The Inexplicable Logic of My Life by Benjamin Alire Saenz — Sal used to know his place with his adoptive gay father, their loving Mexican American family, and his best friend, Samantha. But it’s senior year, and suddenly Sal is throwing punches, questioning everything, and realizing he no longer knows himself. “[Saenz] offers another stellar, gentle look into the emotional lives of teens on the cusp of adulthood” (Kirkus starred review).

Max by Sarah Cohen-Scali — Nazi Germany. 1936. In the Lebensborn program, carefully selected German women are recruited by the Nazis to give birth to new members of the Aryan race. Inside one of these women is Max, literally counting the minutes until he is born and he can fulfill his destiny as the perfect Aryan specimen. “A heartrending portrait of unlikely friendship and fierce defiance, and an impeccably researched glimpse into a deeply disturbing point in history” (Booklist starred review).

The Other F-Word by Natasha Friend — Milo has two great moms, but he’s never known what it’s like to have a dad. When Milo’s doctor suggests asking his biological father to undergo genetic testing to shed some light on Milo’s extreme allergies, he realizes this is a golden opportunity to find the man he’s always wondered about. “With convincing dialogue, multidimensional characters (including the adults), and a timely topic, this compelling story movingly proves that there are no stereotypes when it comes to family” (Booklist starred review).

Traitor To The Throne by Alwyn Hamilton — In Rebel of the Sands, gunslinger Amani al’Hiza fled her dead-end hometown on the back of a mythical horse with the mysterious foreigner Jin, seeking only her own freedom. Now she’s fighting to liberate the entire desert nation of Miraji from a bloodthirsty sultan who slew his own father to capture the throne. “Palace intrigue, military stratagems, even cosmic powers can’t eclipse the complex tangle of love, loss, and loyalty in this Arabian Nights–inspired fantasy sequel” (Kirkus starred review).

Wonderful Feels Like This by Sara Lovestam — For Steffi, going to school everyday is an exercise in survival. She’s never fit in with any of the groups at school, and she’s viciously teased by the other girls in her class. The only way she escapes is through her music–especially jazz. When Steffi hears her favorite jazz song playing through an open window of a retirement home on her walk home from school, she decides to go in and introduce herself. “Sensitive and deeply moving: outstanding” (Kirkus starred review).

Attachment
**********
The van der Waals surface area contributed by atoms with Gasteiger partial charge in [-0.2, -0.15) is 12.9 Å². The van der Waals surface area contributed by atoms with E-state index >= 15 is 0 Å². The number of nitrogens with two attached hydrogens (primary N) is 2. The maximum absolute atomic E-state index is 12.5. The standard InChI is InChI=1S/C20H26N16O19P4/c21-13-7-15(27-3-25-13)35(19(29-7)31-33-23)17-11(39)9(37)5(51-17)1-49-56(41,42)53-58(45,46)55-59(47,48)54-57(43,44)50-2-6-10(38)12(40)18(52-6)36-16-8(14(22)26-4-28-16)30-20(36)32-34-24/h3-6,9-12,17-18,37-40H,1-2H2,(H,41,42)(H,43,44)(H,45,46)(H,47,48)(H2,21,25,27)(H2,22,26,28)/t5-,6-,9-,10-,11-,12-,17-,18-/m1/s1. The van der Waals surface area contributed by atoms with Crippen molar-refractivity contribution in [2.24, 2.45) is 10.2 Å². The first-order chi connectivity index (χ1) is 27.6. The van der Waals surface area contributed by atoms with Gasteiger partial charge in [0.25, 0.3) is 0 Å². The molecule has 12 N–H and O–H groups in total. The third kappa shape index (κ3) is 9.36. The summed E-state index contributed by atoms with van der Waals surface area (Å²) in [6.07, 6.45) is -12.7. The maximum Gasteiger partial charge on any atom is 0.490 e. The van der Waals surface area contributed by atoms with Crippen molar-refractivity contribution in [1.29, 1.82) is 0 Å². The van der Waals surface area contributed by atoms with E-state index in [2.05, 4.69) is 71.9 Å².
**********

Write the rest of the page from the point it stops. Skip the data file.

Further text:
March 14th

The Book That Made Me, edited by Judith Ridge — Just as authors create books, books create authors — and these essays by thirty-one writers for young people offer a fascinating glimpse at the books that inspired them the most. “Impassioned and intimate, these essays create an eloquent ode to the power of story” (Publishers Weekly).

Freya by Matthew Laurence — There’s far more to Sara Vanadi than meets the eye. In her prime, she was Freya, the Norse goddess of love, beauty, war, and death – though that past hardly seems to matter now. For an ancient goddess in the 21st century, true believers – and the strength they bring – are painfully hard to find. “Like a Rick Riordan–Terry Pratchett mashup, this series debut blends philosophy (free will, destiny, faith), humor, multidimensional characters, and a fast-moving, well-constructed plot into a compulsively entertaining read” (Kirkus starred review).

Maid of the King’s Court by Lucy Worsley — Clever, headstrong Elizabeth Rose Camperdowne knows her duty. As the sole heiress to an old but impoverished noble family, Eliza must marry a man of wealth and title — it’s the only fate for a girl of her standing. But when a surprising turn of events lands her in the royal court as a maid of honor to Anne of Cleves, Eliza is drawn into the dizzying, dangerous orbit of Henry the Eighth. “Exhilarating, romantic, and illuminating; has the potential to turn casual readers into Tudor history buffs” (Kirkus starred review).

A Psalm For Lost Girls by Katie Bayerl — Tess da Costa is a saint–a hand-to-god, miracle-producing saint. At least that’s what the people in her hometown of New Avon, Massachusetts, seem to believe. And when Tess suddenly and tragically passes away, her small city begins feverishly petitioning the Pope to make Tess’s sainthood official. “Richly and evocatively written, Bayerl’s story is ideal for fans of Jandy Nelson and Melina Marchetta” (Publishers Weekly starred review).